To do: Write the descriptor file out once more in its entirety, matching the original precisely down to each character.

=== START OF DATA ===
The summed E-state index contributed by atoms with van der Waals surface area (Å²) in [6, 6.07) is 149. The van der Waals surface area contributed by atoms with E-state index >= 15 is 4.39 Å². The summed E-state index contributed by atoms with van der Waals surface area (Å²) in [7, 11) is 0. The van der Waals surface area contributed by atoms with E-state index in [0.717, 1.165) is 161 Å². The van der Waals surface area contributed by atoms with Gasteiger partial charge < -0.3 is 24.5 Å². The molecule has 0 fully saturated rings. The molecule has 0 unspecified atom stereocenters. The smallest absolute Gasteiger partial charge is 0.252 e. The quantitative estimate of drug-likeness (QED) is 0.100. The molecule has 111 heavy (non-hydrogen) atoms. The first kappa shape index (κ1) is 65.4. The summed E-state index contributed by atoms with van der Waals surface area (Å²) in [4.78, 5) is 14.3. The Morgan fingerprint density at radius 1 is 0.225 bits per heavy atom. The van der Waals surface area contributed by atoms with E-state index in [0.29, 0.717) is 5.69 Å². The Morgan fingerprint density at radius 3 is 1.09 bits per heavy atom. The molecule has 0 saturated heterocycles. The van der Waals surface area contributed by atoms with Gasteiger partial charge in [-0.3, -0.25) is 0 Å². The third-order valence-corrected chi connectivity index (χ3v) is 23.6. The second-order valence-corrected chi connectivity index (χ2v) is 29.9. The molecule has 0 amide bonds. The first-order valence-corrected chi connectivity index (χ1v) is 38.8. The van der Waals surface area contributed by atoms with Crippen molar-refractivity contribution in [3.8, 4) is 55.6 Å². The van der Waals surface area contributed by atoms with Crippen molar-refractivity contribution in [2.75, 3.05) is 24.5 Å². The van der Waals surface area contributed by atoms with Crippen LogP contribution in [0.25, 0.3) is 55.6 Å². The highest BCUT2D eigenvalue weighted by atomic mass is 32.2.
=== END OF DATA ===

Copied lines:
The summed E-state index contributed by atoms with van der Waals surface area (Å²) in [6, 6.07) is 149. The van der Waals surface area contributed by atoms with E-state index >= 15 is 4.39 Å². The summed E-state index contributed by atoms with van der Waals surface area (Å²) in [7, 11) is 0. The van der Waals surface area contributed by atoms with E-state index in [0.717, 1.165) is 161 Å². The van der Waals surface area contributed by atoms with Gasteiger partial charge < -0.3 is 24.5 Å². The molecule has 0 fully saturated rings. The molecule has 0 unspecified atom stereocenters. The smallest absolute Gasteiger partial charge is 0.252 e. The quantitative estimate of drug-likeness (QED) is 0.100. The molecule has 111 heavy (non-hydrogen) atoms. The first kappa shape index (κ1) is 65.4. The summed E-state index contributed by atoms with van der Waals surface area (Å²) in [4.78, 5) is 14.3. The Morgan fingerprint density at radius 1 is 0.225 bits per heavy atom. The van der Waals surface area contributed by atoms with E-state index in [0.29, 0.717) is 5.69 Å². The Morgan fingerprint density at radius 3 is 1.09 bits per heavy atom. The molecule has 0 saturated heterocycles. The van der Waals surface area contributed by atoms with Gasteiger partial charge in [-0.3, -0.25) is 0 Å². The third-order valence-corrected chi connectivity index (χ3v) is 23.6. The second-order valence-corrected chi connectivity index (χ2v) is 29.9. The molecule has 0 amide bonds. The first-order valence-corrected chi connectivity index (χ1v) is 38.8. The van der Waals surface area contributed by atoms with Crippen molar-refractivity contribution in [3.8, 4) is 55.6 Å². The van der Waals surface area contributed by atoms with Crippen molar-refractivity contribution in [2.75, 3.05) is 24.5 Å². The van der Waals surface area contributed by atoms with Crippen LogP contribution in [0.25, 0.3) is 55.6 Å². The highest BCUT2D eigenvalue weighted by atomic mass is 32.2.